Sample 16 comprised a bromine-containing epoxy that is often used in conventional epoxy systems to impart flame retardant properties. Sample 16 was prepared by mixing 35.0 g Quatrex™ 6410 (a brominated bisphenol A epoxy available from Dow Chemical, 49% w/w bromine) with 65.0 g EPON HPT™ 1079 (fluorene based epoxy available from Shell Chemical, hereinafter referred to as "FEP" or HPT™ 1079) at approximately 175° C. to produce a clear viscous syrup. The epoxy mixture was allowed to cool to about 150° C. and was mixed with 48.8 g of CAF curative, 9,9-bis(3-chloro-4-aminophenyl)fluorene, prepared according to the method of Schultz et al, U.S. Pat. No. 4,684,678. The mixture was stirred and degassed at approximately 150° C. until a clear, viscous syrup was obtained. The warm, viscous syrup was poured into a mold and cured for 4 hours at 177° C. followed by a one hour post cure at 200° C. The cured sample was allowed to cool to room temperature before removal from the mold.
The specific formulations for Samples 1-16 are summarized in Table 1 below, along with the corresponding Tg for each sample.
TABLE 1__________________________________________________________________________Preparation of PR 500 Epoxy Resin Systems Wt Epoxy Flame Wt Flame % Flame Tg (°C.)Sample # (g) Retardant Retardant (g) Retardant TMA Notes__________________________________________________________________________1 35.0 none-control 0 0 196 2* 20.0 1a 3.5 15 153 3* 3.5 1b 0.62 15 182 a 4* 4.3 1c 0.75 15 167 5* 20.0 1d 3.5 15 1716 41.5 2a 7.4 15 200 b7 2.9 2b 0.51 15 1758 3 2c 0.53 15 175 b 9* 36.3 2e 6.4 15 191 a10 5.0 5a 0.55 10 17811 5.0 5c 0.88 20 16312* 3.0 6a 0.72 15 17413* 2.9 6b 0.71 15 17314 36.4 Hostaflam ™ 6.4 15 204 c TPAP-75015 36.4 Kronitex ™ 6.5 15 124 360016 e e 11.5 207 d__________________________________________________________________________ *SAMPLES OF THE PRESENT INVENTION a) Flame retardant was compatible with the resin in the melt but phase separated after cure. b) Cured resin had significant void formation due to flame retardant volatility and/or decomposition during cure. c) Particulate flame retardant was incompatible both during processing an after cure. d) Weight percent flame retardant represents the amount of bromine presen in the formulation described for sample 16. e) See description in text for quantities and materials used.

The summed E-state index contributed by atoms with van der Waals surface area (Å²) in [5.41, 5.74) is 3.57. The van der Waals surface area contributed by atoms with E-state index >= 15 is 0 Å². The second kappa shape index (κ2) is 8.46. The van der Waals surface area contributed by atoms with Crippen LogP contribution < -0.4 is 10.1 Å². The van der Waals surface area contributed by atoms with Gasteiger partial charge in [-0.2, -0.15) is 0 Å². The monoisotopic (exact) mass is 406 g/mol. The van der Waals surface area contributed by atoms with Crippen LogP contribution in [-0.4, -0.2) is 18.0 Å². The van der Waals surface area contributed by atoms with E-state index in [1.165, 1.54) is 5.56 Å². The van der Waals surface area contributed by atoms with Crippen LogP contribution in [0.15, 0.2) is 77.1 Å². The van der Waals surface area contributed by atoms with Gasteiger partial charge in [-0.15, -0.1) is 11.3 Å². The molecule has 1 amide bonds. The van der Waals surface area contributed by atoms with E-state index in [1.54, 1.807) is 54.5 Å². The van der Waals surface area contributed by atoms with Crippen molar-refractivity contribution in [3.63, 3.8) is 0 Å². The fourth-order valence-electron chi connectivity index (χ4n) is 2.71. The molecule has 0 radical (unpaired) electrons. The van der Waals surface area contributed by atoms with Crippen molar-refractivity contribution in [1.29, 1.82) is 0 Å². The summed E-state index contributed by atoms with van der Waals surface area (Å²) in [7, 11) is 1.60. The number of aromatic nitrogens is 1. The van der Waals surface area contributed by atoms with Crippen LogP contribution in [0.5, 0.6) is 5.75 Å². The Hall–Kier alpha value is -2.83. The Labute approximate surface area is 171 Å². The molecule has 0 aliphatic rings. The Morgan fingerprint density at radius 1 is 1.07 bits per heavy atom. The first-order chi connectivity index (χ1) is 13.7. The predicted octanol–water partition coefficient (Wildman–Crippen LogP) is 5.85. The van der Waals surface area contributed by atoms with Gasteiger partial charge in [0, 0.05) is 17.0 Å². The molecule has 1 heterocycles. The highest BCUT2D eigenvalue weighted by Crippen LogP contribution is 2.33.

Example 3: Preparations of FEP/CAF Epoxy Resins Systems
FEP/CAF epoxy resin systems (samples 17-19) were prepared by allowing the desired flame retardant (see Formulae 1-6) to melt into FEP at approximately 150° C. with mechanical stirring. After complete mixing, the mixture was allowed to cool to about 130° C. The FEP/flame retardant mixture was then mixed and degassed at this temperature with CAF to produce a homogeneous viscous syrup. While still warm and pourable, the mixture was then transferred to a mold and cured for 4 hours at 177° C. followed by a 1 hour post cure at 225° C. The cured specimens were then allowed to cool to room temperature before removal from the mold. Specific formulations are given in Table 2 below, along with the Tg of each specimen, determined as in Example 2.